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Flattop
Joined: 17 Nov 2008, 18:31

28 Mar 2017, 00:02 #10

And I was only pointing out that it makes little difference in the discussion at hand.
And I never said that it did, nor did I mean to imply that it did.  There was a reason, after all, why I quoted only these two sentences:
I don't know if there is or not. I see no evidence that there is.
Silly me.
Not sure why this bothers you.
You're not sure why this bothers me?
See above.
See above?
Okay, I went back an re-read "above" and I don't understand what it has to do with the idea of word parsing bothering me.  Now, even as I used the phrase "parse words" I was not sure it was the correct phrase for what you did.  "Jumping on my choice of words" might be more accurate, but not as short.
If I have the power to keep
things from happening but don't use that power I am in effect causing it
to happen. I cannot then claim that because I refused to act I have no
blame for what happened. Any time one has the power to completely
control events they will always be responsible for those events. It goes
with the territory logically speaking.
Blame?
Now that we are a few days into this discussion I have reached the point where I start wondering how I get myself into these things.  It's simple, really; I saw a comment, had a thought or two and posted what I thought.  The result seems to be this trip down a rabbit hole.
Backing up.  It is the will of the God I believe in that we have agency, the ability to act and not be acted upon.  So, then, It is God's will that we have the ability to make choices without his interference.  By extension, then, the bad things that happen are his will because they flow from his will that we have agency.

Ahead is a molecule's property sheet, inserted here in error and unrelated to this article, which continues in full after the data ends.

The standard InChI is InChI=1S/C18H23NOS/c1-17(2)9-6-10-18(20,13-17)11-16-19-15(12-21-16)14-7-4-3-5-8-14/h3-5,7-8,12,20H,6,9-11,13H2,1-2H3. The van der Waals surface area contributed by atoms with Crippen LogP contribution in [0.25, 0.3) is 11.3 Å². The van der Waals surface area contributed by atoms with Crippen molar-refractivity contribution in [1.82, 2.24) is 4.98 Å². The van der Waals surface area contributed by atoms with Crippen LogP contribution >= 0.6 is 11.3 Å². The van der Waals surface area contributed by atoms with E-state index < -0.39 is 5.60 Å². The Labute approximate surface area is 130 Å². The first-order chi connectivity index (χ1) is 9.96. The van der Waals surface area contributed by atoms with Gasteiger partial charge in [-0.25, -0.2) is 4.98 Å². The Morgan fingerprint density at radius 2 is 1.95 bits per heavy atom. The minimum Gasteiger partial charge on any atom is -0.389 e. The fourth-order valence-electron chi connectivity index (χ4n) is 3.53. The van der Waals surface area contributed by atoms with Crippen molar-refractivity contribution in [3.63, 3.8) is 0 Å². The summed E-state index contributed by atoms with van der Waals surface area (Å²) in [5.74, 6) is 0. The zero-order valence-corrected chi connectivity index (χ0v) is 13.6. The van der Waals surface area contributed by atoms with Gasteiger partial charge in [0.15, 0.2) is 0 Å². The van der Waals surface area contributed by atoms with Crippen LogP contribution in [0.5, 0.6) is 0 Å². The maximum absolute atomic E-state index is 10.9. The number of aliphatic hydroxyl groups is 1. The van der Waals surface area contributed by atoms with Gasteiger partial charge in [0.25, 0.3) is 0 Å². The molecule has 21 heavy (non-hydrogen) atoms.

Parenthetically, it is our prerogative to seek his will so that we may
obey it.  I believe in personal revelation, and that God will reveal his
mysteries to those who honestly seek him.
It
really isn't that mysterious. If there is an all-knowing, all-powerful
being; everything that happens is his will. We can question why it his
will but we can't very well suggest that such a being exists and then
decide he doesn't control what happens; that is logically impossible. 
Do you not understand the point of speaking parenthetically?
By making the statement that I believe God will reveal his mysteries it was not my intent to suggest that anything in particular was mysterious, hence the word parenthetically.
Perhaps you didn't grasp this because you thought I might wish to hide behind the idea of something being mysterious.  (I like being unpredictable.)
If we as all-powerful parents
have complete control over what our children do and then allow them to
do harmful things then YES we are responsible for the outcome. They are
responsible for exercising their free will (if they have such a thing)
and we are responsible for allowing them to do so.
See above.
Sounds like a great argument for a police state, btw.
Does logic dictate that fallible parents are responsible for the limited
things that they could control?  If so, logic might dictate putting some
parents in jail for the actions of their children.
When
we find some all-powerful parents we can have that discussion. Until
then, as far as I know such a thing doesn't exist except in the fantasy
world of organized religion where an all-powerful being runs things.
Fantasy world?
Actually, we can indeed have a discussion regarding the limited things fallible parents can control.  Example: A kid takes his father's gun to school.  What was in the father's control that could have prevented his kid from taking his gun to school?  The parent, though fallible, had the ability to lock the gun away so that his kid not access it and take it to school.
In other words, parents are
responsible for attempting to teach their children right from wrong.
Because they are not all-powerful they can not be held responsible when
their children do things against their teaching. Of course this would be
different if they were all-powerful because it would mean they allowed
bad things to happen that they could have kept from happening.
Interesting.  The God I believe in has certainly attempted to teach us, his children, right from wrong.  Additionally, he gave us a conscience, the ability to discern right from wrong.  Yes, he can stop us -- compel us -- from doing wrong, but he does not do so.  We cannot learn and grow if we are compelled to obey.
Of course, this is all a fantasy to you, and your not really that interested, so whatever.
"It'd be nice to please everyone but I thought it would be more interesting to have a point of view."
-- Oscar Levant